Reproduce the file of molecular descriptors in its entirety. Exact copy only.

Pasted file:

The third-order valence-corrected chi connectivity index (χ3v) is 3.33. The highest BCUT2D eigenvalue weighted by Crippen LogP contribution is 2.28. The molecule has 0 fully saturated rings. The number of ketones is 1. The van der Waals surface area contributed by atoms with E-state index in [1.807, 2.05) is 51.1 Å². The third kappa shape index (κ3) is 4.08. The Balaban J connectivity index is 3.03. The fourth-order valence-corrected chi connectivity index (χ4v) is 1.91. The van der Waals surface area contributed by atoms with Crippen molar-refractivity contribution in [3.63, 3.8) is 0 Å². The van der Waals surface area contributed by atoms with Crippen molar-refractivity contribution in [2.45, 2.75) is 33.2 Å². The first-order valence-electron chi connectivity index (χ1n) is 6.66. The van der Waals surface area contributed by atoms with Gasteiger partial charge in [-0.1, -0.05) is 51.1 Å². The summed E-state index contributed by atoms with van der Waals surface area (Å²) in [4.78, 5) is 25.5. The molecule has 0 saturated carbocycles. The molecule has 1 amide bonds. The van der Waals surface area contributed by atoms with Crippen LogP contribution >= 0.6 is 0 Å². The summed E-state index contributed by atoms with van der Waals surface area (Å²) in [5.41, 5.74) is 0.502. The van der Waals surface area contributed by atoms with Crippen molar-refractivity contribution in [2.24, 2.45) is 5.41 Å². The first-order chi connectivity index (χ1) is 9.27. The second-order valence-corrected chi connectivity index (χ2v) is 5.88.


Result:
The third-order valence-corrected chi connectivity index (χ3v) is 3.33. The highest BCUT2D eigenvalue weighted by Crippen LogP contribution is 2.28. The molecule has 0 fully saturated rings. The number of ketones is 1. The van der Waals surface area contributed by atoms with E-state index in [1.807, 2.05) is 51.1 Å². The third kappa shape index (κ3) is 4.08. The Balaban J connectivity index is 3.03. The fourth-order valence-corrected chi connectivity index (χ4v) is 1.91. The van der Waals surface area contributed by atoms with Crippen molar-refractivity contribution in [3.63, 3.8) is 0 Å². The van der Waals surface area contributed by atoms with Crippen molar-refractivity contribution in [2.45, 2.75) is 33.2 Å². The first-order valence-electron chi connectivity index (χ1n) is 6.66. The van der Waals surface area contributed by atoms with Gasteiger partial charge in [-0.1, -0.05) is 51.1 Å². The summed E-state index contributed by atoms with van der Waals surface area (Å²) in [4.78, 5) is 25.5. The molecule has 0 saturated carbocycles. The molecule has 1 amide bonds. The van der Waals surface area contributed by atoms with Crippen LogP contribution >= 0.6 is 0 Å². The summed E-state index contributed by atoms with van der Waals surface area (Å²) in [5.41, 5.74) is 0.502. The van der Waals surface area contributed by atoms with Crippen molar-refractivity contribution in [2.24, 2.45) is 5.41 Å². The first-order chi connectivity index (χ1) is 9.27. The second-order valence-corrected chi connectivity index (χ2v) is 5.88.